Thousands of people are brought to hospital emergency departments in Singapore every year, distressed by shortness of breath. Many possible causes exist, such as anxiety, asthma, chest infections and respiratory diseases like chronic obstructive airways disease and most seriously, heart failure.
In the National University Hospital, about one quarter of breathless patients seen at the emergency department have heart failure. While the disease responds well to early treatment, diagnosis is challenging, frequently requiring more than asking questions about the patient’s symptoms, a stethoscope examination and chest x-ray. In fact, heart failure frequently masquerades as a developing chest infection in patients with long-standing chronic airways disease with bronchitis or emphysema, or as asthma with wheezing and cough.
Thus, reports over many years suggest emergency department doctors worldwide are seriously uncertain if heart failure is present in approximately half of the cases they handle.
However, that changed when it was discovered that hearts release small proteins called cardiac peptides into the bloodstream when the patients are under stress. Hence, by measuring the cardiac peptide levels in blood samples, doctors can now identify if heart failure is present and how serious the condition is.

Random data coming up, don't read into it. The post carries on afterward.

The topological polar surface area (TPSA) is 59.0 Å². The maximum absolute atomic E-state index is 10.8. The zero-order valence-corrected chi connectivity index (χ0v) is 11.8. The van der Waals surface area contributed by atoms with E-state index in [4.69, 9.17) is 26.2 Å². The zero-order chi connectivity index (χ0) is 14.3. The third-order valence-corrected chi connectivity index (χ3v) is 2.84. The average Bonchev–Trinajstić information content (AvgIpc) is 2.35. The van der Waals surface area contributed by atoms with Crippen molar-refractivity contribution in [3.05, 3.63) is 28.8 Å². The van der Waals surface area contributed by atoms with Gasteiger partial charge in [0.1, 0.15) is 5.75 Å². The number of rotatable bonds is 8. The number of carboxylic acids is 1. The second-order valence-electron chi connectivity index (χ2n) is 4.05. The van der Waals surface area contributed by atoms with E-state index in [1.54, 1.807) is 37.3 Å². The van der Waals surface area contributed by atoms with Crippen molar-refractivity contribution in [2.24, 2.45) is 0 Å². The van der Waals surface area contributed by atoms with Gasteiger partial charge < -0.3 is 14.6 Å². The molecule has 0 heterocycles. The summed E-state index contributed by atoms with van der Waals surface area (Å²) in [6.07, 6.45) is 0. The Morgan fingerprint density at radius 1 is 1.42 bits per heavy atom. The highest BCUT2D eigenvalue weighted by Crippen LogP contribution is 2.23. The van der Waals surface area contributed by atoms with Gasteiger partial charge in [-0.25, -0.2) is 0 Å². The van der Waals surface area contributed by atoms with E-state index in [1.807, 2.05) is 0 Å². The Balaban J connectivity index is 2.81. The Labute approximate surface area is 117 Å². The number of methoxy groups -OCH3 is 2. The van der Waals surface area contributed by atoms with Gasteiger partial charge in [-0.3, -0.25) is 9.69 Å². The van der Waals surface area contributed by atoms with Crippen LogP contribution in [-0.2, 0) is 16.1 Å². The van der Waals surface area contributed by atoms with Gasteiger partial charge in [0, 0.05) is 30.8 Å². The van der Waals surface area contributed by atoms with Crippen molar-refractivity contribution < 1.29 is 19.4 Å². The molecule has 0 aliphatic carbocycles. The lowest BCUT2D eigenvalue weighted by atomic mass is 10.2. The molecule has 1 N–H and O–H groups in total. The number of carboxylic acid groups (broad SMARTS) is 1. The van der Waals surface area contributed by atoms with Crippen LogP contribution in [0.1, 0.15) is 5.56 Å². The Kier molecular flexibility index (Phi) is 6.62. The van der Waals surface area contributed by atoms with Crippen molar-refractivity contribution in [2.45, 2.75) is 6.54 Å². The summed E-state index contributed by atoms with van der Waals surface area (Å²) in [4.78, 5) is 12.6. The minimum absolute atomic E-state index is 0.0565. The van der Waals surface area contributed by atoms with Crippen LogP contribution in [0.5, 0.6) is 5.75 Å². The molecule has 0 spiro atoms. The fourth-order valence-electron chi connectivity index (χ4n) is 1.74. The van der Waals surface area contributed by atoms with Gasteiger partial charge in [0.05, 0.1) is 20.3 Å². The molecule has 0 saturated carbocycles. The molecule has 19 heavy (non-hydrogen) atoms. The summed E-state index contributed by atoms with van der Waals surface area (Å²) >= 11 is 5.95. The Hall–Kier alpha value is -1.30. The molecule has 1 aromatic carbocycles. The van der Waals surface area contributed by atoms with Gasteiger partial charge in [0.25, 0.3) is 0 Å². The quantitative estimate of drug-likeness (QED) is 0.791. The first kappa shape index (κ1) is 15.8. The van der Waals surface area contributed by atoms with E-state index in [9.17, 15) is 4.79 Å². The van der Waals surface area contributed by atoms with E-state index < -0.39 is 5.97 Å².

Specifically, Professor Arthur Mark Richards, who is an honorary joint professor at NUS Medicine and director of the Cardiovascular Research Institute at the National University Heart Centre, Singapore discovered the diagnostic method of using the NT-proBNP heart peptide to perform blood tests for heart failure in 1995. This test has become so well proven that it is now mandated in all international guidelines on how to detect and treat heart failure.
Patients with damaged hearts tend to experience shortness of breath more quickly on exertion, such as climbing a few steps, before gradually finding themselves breathless when resting on their back at night or sitting up for relief. Finally, they may struggle for breath performing the simplest of activities or even when completely at rest, which reflects a build-up of fluid in their lungs due to heart failure.
When in doubt, consult a doctor to identify the cause of breathing problems for the appropriate treatment to be provided promptly, avoiding potentially serious consequences.